I consider I entered the management side too early on my career and without the proper training before hand. Looking back this is what I believed I failed at:
- Not creating more leaders. As a newly made PM I thought the PM chair was for me and only for me, later on I understood I needed more people next to me to make the right calls, as well as training more people to have the right conversations and continuously improve a project.
- Not building a team, and prefer office co-workers I understand sometimes it is close to impossible due to people working remote or other personal matters, yet building a team should be one of the main priorities of the PM, everyone and business itself gets huge benefits from a highly motivated and cohesive team.
- Hiring with hard skills over soft skills Soft skills can maintain a team together when a challengue surpasses the hard skills. Commonly known as "Divas" with a high set of hard skills can easily destroy your project and break a team in no time.
- Failing to provide constant goals and motivation for a team We all need motivation, we all need goals - for me - the PM should always be reminding the team of where they are going, creating and reaching milestones, asking for input and adjust according to personal motivations within the team. Don´t leave it on a crappy PPT at the start of the year that no one will remember by Q2.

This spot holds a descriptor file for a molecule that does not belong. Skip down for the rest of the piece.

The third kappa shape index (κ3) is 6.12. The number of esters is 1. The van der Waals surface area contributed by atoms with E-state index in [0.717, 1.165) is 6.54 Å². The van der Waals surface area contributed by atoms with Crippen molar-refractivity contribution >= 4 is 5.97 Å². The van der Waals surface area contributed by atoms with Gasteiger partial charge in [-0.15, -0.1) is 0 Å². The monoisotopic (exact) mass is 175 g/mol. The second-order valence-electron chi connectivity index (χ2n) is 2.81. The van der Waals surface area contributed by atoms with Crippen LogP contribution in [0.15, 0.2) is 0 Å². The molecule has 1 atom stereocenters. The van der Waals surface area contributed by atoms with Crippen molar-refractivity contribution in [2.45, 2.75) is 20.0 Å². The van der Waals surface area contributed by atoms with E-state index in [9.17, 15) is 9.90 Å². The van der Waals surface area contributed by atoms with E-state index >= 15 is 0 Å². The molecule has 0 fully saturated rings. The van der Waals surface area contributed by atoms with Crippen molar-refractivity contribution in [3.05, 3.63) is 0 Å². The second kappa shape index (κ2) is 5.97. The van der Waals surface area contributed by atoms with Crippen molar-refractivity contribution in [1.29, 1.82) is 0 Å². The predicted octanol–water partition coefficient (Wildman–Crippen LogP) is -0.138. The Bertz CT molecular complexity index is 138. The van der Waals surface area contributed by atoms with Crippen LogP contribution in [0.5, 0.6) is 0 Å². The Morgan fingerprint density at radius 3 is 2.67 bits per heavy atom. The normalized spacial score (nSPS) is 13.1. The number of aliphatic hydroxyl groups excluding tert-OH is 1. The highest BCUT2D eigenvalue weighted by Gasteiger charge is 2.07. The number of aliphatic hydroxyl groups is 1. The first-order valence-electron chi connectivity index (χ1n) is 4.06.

- Not delegating tasks A basic one, yet one that is easily overlooked. It is hard to let things go sometimes, yet a PM needs to delegate accordingly to balance out the work and trust the team members.
- Micro-managing Another basic one but that is find way too often. A PM needs to be able to open communication and create activities to gain trust within and from the team, this does not mean checking everything and deciding how everything should be done.
- Treat every team the same Many PMs come with straight out of the book ideas or plans that will not necessarily work with the team at hand. Seasoned PMs understand that every team is different, and that what worked for team A, doesn´t necessarily work for team B. A PM needs to adjust and be open enough to experiment and make whatever it takes to make the team work and grow together. Same applies to each team member, what improved the work of team member A will not necesarrily do the cut for team member B.